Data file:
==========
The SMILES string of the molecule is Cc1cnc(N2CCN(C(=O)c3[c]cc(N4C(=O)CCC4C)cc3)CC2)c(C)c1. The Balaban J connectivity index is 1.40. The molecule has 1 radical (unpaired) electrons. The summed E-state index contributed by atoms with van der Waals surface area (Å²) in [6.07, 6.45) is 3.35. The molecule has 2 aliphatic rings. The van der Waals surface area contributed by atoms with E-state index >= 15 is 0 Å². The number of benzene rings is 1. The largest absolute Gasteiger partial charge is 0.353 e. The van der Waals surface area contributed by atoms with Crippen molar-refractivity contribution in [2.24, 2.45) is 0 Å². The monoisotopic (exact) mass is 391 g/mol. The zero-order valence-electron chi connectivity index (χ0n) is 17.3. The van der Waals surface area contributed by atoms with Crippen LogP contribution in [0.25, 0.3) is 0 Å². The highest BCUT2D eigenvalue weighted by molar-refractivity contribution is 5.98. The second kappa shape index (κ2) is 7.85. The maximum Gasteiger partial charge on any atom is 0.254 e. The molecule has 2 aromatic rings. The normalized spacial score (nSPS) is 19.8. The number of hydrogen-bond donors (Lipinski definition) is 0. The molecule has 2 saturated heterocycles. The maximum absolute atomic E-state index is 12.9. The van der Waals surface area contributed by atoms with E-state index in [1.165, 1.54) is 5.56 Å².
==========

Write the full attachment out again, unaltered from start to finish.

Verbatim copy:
The SMILES string of the molecule is Cc1cnc(N2CCN(C(=O)c3[c]cc(N4C(=O)CCC4C)cc3)CC2)c(C)c1. The Balaban J connectivity index is 1.40. The molecule has 1 radical (unpaired) electrons. The summed E-state index contributed by atoms with van der Waals surface area (Å²) in [6.07, 6.45) is 3.35. The molecule has 2 aliphatic rings. The van der Waals surface area contributed by atoms with E-state index >= 15 is 0 Å². The number of benzene rings is 1. The largest absolute Gasteiger partial charge is 0.353 e. The van der Waals surface area contributed by atoms with Crippen molar-refractivity contribution in [2.24, 2.45) is 0 Å². The monoisotopic (exact) mass is 391 g/mol. The zero-order valence-electron chi connectivity index (χ0n) is 17.3. The van der Waals surface area contributed by atoms with Crippen LogP contribution in [0.25, 0.3) is 0 Å². The highest BCUT2D eigenvalue weighted by molar-refractivity contribution is 5.98. The second kappa shape index (κ2) is 7.85. The maximum Gasteiger partial charge on any atom is 0.254 e. The molecule has 2 aromatic rings. The normalized spacial score (nSPS) is 19.8. The number of hydrogen-bond donors (Lipinski definition) is 0. The molecule has 2 saturated heterocycles. The maximum absolute atomic E-state index is 12.9. The van der Waals surface area contributed by atoms with E-state index in [1.165, 1.54) is 5.56 Å².